At Amicus Therapeutics, we have sought to involve and include patients in everything we do, including close collaboration in the drug development process. One example of how we bring patient and caregiver perspectives into drug development is by conducting patient surveys. Within the Amicus organization, four teams — Patient & Professional Advocacy (P&PA), Clinical Research, Program Management, and Medical Affairs — are tasked with bringing the patient voice into Amicus’ clinical research programs, which have included Fabry disease, Pompe disease, and epidermolysis bullosa. To begin the process, the P&PA team collected data that reflected patient experiences for those living with these diseases.
In collaboration with external research and data specialists, key opinion leaders, patient advocacy organizations (PAOs), and patient advisory board members, the team developed patient surveys that included informed consent and were Health Insurance Portability and Accountability Act (HIPAA) compliant. The final questionnaires reflected the varying insights the teams sought to gain for the three diseases and were based on the objectives each survey sought to achieve.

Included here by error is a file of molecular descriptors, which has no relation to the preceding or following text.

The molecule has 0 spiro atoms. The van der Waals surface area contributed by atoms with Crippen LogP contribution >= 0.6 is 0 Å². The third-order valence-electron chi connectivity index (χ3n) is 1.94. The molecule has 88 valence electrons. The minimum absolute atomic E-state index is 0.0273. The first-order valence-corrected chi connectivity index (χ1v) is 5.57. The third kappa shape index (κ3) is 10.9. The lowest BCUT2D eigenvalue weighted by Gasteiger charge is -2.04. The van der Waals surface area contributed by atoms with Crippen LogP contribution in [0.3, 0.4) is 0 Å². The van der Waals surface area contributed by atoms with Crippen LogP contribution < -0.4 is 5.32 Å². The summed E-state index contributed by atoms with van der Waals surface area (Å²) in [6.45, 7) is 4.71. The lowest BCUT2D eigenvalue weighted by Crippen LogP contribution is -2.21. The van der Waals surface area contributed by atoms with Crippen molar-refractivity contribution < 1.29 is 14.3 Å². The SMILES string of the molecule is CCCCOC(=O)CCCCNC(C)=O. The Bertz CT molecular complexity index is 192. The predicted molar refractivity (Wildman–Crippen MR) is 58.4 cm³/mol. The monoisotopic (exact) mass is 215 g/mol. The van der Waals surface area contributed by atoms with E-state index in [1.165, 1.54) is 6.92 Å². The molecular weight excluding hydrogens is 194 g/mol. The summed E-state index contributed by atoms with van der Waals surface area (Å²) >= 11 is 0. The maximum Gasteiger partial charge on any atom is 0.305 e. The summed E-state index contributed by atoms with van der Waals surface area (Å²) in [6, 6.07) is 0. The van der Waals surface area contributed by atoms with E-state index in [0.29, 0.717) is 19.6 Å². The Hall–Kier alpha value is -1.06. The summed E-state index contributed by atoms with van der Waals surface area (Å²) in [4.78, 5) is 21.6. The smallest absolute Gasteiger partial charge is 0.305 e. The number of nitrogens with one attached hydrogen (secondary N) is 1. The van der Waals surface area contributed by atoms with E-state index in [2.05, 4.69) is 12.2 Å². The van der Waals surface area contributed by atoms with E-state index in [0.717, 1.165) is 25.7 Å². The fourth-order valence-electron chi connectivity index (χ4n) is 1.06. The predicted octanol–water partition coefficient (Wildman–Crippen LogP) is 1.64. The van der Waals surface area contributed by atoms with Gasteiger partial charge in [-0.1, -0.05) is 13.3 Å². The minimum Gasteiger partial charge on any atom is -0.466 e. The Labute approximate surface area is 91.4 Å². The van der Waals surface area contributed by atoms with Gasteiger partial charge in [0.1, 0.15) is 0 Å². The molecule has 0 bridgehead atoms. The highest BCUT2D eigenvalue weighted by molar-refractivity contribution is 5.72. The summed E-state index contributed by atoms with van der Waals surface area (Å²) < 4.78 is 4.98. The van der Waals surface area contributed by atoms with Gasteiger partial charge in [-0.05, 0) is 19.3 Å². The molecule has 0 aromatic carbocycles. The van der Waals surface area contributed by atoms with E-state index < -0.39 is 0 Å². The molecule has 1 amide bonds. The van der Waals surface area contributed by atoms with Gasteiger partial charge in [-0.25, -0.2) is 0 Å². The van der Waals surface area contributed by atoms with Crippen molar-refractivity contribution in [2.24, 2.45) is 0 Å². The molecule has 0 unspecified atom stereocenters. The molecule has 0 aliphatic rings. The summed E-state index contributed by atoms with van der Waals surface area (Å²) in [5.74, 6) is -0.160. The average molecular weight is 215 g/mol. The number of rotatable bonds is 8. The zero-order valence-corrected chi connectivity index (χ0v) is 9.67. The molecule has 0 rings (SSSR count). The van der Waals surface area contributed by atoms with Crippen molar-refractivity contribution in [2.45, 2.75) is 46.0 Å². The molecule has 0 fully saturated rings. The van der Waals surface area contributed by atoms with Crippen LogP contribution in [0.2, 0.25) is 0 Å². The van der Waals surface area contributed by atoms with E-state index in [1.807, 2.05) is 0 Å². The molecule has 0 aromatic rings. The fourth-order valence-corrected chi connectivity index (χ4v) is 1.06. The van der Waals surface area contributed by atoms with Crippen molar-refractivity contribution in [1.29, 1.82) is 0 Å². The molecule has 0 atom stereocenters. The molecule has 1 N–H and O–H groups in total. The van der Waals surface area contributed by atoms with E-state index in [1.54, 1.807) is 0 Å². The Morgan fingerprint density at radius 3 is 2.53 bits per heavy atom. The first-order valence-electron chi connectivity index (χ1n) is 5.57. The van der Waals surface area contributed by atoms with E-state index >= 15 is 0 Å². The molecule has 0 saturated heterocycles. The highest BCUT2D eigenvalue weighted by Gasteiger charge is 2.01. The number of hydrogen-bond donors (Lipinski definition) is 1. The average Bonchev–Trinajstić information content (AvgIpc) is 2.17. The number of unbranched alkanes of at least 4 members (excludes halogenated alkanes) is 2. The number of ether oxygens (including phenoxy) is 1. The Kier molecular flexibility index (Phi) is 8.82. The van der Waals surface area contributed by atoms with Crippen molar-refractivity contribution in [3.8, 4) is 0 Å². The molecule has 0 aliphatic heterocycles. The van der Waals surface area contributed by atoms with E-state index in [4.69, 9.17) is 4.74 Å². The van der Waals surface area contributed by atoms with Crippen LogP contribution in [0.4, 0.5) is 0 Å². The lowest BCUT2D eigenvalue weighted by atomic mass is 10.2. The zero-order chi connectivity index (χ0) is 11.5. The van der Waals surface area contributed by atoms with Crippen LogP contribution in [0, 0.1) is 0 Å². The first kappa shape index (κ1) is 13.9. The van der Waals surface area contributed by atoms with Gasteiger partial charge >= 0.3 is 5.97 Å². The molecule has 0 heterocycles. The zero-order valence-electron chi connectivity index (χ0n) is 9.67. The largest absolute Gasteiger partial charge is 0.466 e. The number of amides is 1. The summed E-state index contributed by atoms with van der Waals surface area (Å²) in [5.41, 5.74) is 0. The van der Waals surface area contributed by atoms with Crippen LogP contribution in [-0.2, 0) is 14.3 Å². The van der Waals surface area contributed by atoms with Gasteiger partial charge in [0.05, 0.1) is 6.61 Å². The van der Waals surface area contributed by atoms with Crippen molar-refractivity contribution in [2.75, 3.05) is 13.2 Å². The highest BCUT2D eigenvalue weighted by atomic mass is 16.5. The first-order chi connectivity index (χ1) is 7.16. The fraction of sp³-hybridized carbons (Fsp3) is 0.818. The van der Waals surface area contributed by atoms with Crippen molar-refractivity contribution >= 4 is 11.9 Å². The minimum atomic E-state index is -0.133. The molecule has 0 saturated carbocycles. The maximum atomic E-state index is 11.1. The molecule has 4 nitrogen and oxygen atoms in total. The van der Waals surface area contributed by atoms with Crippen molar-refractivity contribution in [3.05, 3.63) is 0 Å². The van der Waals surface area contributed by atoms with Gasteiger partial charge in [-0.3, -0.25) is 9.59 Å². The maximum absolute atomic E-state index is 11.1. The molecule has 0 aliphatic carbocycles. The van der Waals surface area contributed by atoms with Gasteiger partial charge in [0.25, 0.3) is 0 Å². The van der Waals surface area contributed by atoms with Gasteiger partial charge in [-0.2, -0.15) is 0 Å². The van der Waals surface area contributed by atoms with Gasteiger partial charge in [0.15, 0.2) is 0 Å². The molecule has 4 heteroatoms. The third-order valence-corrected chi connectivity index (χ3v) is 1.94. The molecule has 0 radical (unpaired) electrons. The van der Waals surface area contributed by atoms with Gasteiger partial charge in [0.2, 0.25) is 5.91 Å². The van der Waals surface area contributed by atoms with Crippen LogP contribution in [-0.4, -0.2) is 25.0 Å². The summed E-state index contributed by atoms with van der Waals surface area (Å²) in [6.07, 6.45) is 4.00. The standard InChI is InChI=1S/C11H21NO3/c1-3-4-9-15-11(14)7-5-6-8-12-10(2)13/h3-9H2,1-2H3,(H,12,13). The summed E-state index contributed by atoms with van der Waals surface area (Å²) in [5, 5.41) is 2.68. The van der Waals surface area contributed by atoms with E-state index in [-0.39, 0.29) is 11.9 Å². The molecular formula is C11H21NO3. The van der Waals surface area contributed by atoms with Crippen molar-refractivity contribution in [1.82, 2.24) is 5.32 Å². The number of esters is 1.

The epidermolysis bullosa survey was completed by 210 patients and provided valuable information on the commonalities and differences in wound burden and management for different types/subtypes of epidermolysis bullosa. The results of this survey were presented at various congresses as platform presentations and posters, and the findings from the survey were shared with other researchers to help with the design of their clinical research programs.
The Fabry disease “Burden of Treatment Survey” was completed by 375 patients. The objective was to learn how ERT infusions impact the daily life of adults (≥18 years old) living with Fabry disease.
The Pompe disease survey consisted of two parts, including a patient questionnaire and a physician questionnaire. The objective was to understand the burden of disease from the perspective of both people living with Pompe and the physicians treating them, to determine if a difference exists between the two. The results of this survey were presented at a number of international medical meetings. At the poster presentation during the 14th Annual WORLDSymposium in 2018, physicians were surprised by the difference between their views and those of patients regarding the burden of disease. This clearly signals that more research is needed to capture the burden of disease directly from patients. The results of this survey continue to be evaluated due to the sheer amount of information collected. The ultimate goal is to share the information collected with the community sometime in the future.